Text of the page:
Serena Crosson is a fifth-year Ph.D. candidate in Classics and Roman archaeology at Stanford University. She earned her BA in Classical Languages with high honors from UC Berkeley in 2012, and completed her MA in Classics with a concentration in Roman archaeology from San Francisco State University in 2016.
Her dissertation engages with feminist theory and issues of gender, class, and labor in Roman wall paintings from Pompeii and contemporary sites. She proposes a new method of analysis called looking-through-labor, which is grounded in Social Reproduction Theory (SRT), to understand forms of women's seen and unseen labor in Roman material culture and texts.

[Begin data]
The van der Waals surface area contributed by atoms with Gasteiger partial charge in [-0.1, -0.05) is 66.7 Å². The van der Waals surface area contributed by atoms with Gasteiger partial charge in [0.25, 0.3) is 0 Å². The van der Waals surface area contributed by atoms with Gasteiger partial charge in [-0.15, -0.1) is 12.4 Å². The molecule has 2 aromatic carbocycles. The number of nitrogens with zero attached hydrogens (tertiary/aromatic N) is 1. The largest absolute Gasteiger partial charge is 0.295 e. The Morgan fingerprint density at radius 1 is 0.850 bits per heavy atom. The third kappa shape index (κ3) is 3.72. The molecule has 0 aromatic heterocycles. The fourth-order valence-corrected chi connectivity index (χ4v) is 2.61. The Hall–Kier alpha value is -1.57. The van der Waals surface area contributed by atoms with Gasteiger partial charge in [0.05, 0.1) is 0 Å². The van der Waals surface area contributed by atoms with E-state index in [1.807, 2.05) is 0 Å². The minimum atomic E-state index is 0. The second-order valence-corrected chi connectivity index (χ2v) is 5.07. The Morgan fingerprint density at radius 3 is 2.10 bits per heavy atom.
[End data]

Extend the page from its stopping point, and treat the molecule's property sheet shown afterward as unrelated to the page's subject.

She has conducted fieldwork at Vindolanda Roman Fort in Hexham, England (2014); the Via Consolare Project (San Francisco State University)in Pompeii, Italy (2019); the Sanisera Archaeology Institute at Sanisera in Menorca, Spain (2021); the Tharros Archaeological Research Project (University of Cincinnati) at Tharros in Sardinia, Italy (2021-23); and the Pompeii I.14 Project (Tulane University) in Pompeii, Italy (2022-23).